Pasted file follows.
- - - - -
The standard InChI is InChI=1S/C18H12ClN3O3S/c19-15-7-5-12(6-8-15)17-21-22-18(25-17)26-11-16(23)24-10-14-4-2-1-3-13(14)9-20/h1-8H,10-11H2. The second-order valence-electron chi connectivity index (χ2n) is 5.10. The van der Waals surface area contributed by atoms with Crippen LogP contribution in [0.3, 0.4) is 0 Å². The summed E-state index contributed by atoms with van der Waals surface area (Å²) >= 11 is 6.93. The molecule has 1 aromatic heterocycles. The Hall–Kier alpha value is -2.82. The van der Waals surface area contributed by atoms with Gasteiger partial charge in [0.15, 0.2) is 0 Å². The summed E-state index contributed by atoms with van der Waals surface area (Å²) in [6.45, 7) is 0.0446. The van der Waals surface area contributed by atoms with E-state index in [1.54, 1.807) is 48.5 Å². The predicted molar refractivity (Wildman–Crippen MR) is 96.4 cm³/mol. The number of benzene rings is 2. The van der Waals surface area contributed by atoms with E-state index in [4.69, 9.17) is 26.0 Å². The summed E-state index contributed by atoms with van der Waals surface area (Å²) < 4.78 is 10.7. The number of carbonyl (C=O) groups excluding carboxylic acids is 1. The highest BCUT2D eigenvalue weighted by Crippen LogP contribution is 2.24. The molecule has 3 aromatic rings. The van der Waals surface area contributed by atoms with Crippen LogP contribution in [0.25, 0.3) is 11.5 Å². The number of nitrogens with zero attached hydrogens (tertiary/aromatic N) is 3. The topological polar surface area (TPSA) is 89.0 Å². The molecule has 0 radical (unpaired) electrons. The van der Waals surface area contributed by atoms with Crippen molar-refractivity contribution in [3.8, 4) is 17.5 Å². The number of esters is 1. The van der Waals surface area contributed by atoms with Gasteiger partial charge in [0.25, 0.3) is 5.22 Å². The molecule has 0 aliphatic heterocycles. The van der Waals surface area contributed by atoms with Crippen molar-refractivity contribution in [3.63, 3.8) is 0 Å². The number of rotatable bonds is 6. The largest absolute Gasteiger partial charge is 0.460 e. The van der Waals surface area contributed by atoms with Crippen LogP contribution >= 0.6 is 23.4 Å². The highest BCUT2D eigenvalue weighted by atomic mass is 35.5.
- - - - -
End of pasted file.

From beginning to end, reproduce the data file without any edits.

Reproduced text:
The standard InChI is InChI=1S/C18H12ClN3O3S/c19-15-7-5-12(6-8-15)17-21-22-18(25-17)26-11-16(23)24-10-14-4-2-1-3-13(14)9-20/h1-8H,10-11H2. The second-order valence-electron chi connectivity index (χ2n) is 5.10. The van der Waals surface area contributed by atoms with Crippen LogP contribution in [0.3, 0.4) is 0 Å². The summed E-state index contributed by atoms with van der Waals surface area (Å²) >= 11 is 6.93. The molecule has 1 aromatic heterocycles. The Hall–Kier alpha value is -2.82. The van der Waals surface area contributed by atoms with Gasteiger partial charge in [0.15, 0.2) is 0 Å². The summed E-state index contributed by atoms with van der Waals surface area (Å²) in [6.45, 7) is 0.0446. The van der Waals surface area contributed by atoms with E-state index in [1.54, 1.807) is 48.5 Å². The predicted molar refractivity (Wildman–Crippen MR) is 96.4 cm³/mol. The number of benzene rings is 2. The van der Waals surface area contributed by atoms with E-state index in [4.69, 9.17) is 26.0 Å². The summed E-state index contributed by atoms with van der Waals surface area (Å²) < 4.78 is 10.7. The number of carbonyl (C=O) groups excluding carboxylic acids is 1. The highest BCUT2D eigenvalue weighted by Crippen LogP contribution is 2.24. The molecule has 3 aromatic rings. The van der Waals surface area contributed by atoms with Crippen LogP contribution in [0.25, 0.3) is 11.5 Å². The number of nitrogens with zero attached hydrogens (tertiary/aromatic N) is 3. The topological polar surface area (TPSA) is 89.0 Å². The molecule has 0 radical (unpaired) electrons. The van der Waals surface area contributed by atoms with Crippen molar-refractivity contribution in [3.8, 4) is 17.5 Å². The number of esters is 1. The van der Waals surface area contributed by atoms with Gasteiger partial charge in [0.25, 0.3) is 5.22 Å². The molecule has 0 aliphatic heterocycles. The van der Waals surface area contributed by atoms with Crippen molar-refractivity contribution in [3.63, 3.8) is 0 Å². The number of rotatable bonds is 6. The largest absolute Gasteiger partial charge is 0.460 e. The van der Waals surface area contributed by atoms with Crippen LogP contribution >= 0.6 is 23.4 Å². The highest BCUT2D eigenvalue weighted by atomic mass is 35.5.